Health + Behavior

UCLA scientists receive prestigious BRAIN Initiative grant from NIH

Team plans to build mini-microscopes to study neurons in real time

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Cell bodies of active neurons
Daniel Aharoni/UCLA Health

The microscopes will visualize individual neurons expressing calcium-triggered fluorophores, which light up when specific wavelengths of light are shined on them.

Five UCLA scientists have received a grant from the National Institutes of Health for a study that could provide a better understanding of how neural circuits in the brain process, encode, store and retrieve information.

The three-year, $2.3 million grant will support the team’s work to develop methods for recording the activity of intact neural networks in living animals. The funding is through the NIH’s BRAIN Initiative, which was first announced by President Barack Obama in 2013. With more than 500 neuroscientists throughout campus, UCLA is well positioned to play a significant role in the effort.

The investigators, led by Dr. Peyman Golshani, a UCLA associate professor of neurology and psychiatry,  aim to build a new generation of miniature fluorescent microscopes to image and manipulate the activity of large numbers of brain cells in mice. The mice will be studied while moving freely in their natural environments. The tiny head-mounted microscopes, which are expected to weigh less than three grams, will monitor brain cell activity in real time, in ways that were not possible before.

The microscopes will visualize individual neurons expressing calcium triggered fluorophores, which light up when specific wavelengths of light from the microscope are shined on them. The method will illuminate cells that are flooded with calcium, which happens when neurons fire.

“When we image calcium levels, what we are really finding out is how large numbers of cells fire during specific behaviors,” Golshani said. “That could allow us to understand the relationship between cellular activity patterns and actual behavior.”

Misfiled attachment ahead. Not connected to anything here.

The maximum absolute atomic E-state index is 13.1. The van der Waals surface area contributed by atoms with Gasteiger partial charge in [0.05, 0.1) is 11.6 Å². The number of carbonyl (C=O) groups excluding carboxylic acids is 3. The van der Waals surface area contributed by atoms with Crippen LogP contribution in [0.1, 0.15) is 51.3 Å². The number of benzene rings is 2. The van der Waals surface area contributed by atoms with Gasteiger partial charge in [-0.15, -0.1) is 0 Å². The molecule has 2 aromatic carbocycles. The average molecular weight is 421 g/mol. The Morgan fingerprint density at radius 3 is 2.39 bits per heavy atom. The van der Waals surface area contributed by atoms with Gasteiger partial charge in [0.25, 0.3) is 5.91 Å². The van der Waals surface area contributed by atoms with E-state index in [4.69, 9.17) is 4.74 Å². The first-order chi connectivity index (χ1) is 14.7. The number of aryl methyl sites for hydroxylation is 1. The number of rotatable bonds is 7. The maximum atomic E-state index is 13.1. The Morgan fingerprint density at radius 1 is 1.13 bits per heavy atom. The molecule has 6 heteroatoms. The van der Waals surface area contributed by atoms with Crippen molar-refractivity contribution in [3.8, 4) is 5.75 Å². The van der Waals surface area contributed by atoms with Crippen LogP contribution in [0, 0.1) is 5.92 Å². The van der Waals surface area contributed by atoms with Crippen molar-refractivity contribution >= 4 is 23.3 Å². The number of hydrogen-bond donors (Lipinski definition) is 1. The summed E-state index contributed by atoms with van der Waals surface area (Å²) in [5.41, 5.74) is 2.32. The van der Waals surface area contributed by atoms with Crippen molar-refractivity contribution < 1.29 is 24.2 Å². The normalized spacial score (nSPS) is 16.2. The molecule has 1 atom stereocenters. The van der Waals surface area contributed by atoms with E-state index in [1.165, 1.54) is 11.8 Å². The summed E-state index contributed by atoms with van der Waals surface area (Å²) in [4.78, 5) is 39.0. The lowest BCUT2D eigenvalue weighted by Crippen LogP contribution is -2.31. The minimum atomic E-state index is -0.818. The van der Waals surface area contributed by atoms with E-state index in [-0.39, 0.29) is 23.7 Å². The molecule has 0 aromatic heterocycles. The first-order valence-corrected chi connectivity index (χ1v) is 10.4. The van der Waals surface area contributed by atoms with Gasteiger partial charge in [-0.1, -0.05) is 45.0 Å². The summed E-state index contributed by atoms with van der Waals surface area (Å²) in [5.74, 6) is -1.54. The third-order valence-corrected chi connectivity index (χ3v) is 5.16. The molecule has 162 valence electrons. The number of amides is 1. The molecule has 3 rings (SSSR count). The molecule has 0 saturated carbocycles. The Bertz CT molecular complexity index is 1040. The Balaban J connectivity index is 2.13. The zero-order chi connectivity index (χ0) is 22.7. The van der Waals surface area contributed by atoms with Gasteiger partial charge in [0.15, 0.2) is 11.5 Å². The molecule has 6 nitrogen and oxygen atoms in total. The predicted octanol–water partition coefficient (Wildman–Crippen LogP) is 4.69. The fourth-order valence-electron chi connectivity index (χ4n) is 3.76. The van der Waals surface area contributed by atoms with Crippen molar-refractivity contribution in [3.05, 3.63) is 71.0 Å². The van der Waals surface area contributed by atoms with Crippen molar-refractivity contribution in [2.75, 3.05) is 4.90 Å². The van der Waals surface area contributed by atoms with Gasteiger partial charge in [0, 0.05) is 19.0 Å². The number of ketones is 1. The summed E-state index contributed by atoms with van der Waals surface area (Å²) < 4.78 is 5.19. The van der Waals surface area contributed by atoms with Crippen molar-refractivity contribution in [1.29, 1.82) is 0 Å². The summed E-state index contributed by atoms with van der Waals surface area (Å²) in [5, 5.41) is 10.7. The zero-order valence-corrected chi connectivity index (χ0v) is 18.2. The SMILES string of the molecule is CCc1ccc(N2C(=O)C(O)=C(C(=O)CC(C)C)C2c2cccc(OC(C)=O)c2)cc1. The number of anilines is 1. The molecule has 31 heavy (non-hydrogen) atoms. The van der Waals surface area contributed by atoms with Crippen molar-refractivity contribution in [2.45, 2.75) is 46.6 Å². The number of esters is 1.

Eventually, the researchers hope to adapt the mini-microscopes to allow scientists to control the activity of neurons remotely, and allow both monitoring and control with wireless technology.

“These new-generation microscopes will allow us to greatly increase our understanding of how the brain's circuits compute information in real-world environments,” Golshani said. “We will also better understand how neurological and neuropsychiatric disease alters activity patterns of specific cell types, bringing us closer to modulating these specific cells to treat these disorders.”

The microscopes are being built from relatively inexpensive, off-the-shelf parts.  Existing microscope systems can cost more than $150,000, but the researchers’ goal is to build the new microscopes for a few thousand dollars each.  The researchers also plan to make their design and plans available to other investigators at a wiki page, miniscope.org.

“This is a wonderful award for our team,” said Baljit Khakh, a UCLA professor of neurobiology and physiology, and a co-investigator on the research. “We are now poised to address fundamental open questions in neuroscience that have stood for decades.”

The project’s other investigators are Alcino Silva, a UCLA professor of neurobiology, psychiatry and psychology; Dejan Markovic, a UCLA professor of electrical engineering; and Daniel Aharoni, a postdoctoral fellow.

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